New data show that nearly a third of American adults have high blood pressure, putting them at higher risk for heart attack, stroke, and kidney failure. Experts believe that the obesity epidemic and the aging population are to blame. Reporting in Hypertension: The Journal of the American Heart Association (August 24, 2004), researchers found that 30% more American adults have hypertension, compared with the previous decade.
The current figures are based on Census data and a 1999-2000 National Health and Nutrition Examination survey of 4531 adults. The figures show that 31.3% of Americans have high blood pressure, up from 28.9% from the previous national health report from 1988-1994. Old age, excess weight, and lack of physical exercise are risks for hypertension. The standard systolic pressure should be below 120 mm Hg, while the diastolic pressure should be <80 mm Hg.
The analysis found that 65 million Americans either have high blood pressure (defined as blood pressure of 140/90 mm Hg or higher), take blood-pressure-lowering medications, or have been told at least 2 times that they have high blood pressure. Because there are no symptoms of high blood pressure, adults should be checked at least every 2 years, recommended study author Larry E. Fields, MD.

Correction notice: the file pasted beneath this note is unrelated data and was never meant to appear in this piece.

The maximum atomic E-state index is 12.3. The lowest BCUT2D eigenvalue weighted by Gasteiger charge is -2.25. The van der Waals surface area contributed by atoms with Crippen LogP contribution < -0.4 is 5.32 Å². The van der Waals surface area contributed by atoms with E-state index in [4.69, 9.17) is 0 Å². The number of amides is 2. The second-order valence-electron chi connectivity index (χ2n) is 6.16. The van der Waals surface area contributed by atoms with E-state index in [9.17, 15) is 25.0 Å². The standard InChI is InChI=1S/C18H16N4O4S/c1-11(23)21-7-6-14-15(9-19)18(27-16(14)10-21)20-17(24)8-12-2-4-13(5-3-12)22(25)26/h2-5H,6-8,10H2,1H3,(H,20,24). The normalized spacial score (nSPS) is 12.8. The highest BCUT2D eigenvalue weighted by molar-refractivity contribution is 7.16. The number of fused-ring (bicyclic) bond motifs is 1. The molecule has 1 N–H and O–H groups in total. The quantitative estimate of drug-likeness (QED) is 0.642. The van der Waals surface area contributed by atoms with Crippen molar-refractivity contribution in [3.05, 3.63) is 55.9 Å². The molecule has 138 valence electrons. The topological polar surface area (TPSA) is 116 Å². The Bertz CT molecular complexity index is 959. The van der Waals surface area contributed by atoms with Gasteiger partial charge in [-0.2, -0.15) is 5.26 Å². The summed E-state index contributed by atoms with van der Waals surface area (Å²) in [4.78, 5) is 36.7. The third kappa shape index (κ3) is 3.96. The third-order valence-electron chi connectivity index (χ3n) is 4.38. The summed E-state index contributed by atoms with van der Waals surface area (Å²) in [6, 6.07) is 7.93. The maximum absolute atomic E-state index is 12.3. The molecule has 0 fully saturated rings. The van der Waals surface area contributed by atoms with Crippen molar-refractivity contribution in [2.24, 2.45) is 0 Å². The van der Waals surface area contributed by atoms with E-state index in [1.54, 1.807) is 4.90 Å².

One study linked multiple pregnancies to an increased risk of developing atrial fibrillation later in life, and another investigated the association between premature delivery and cardiovascular disease.
Clinical features with downloadable PDFs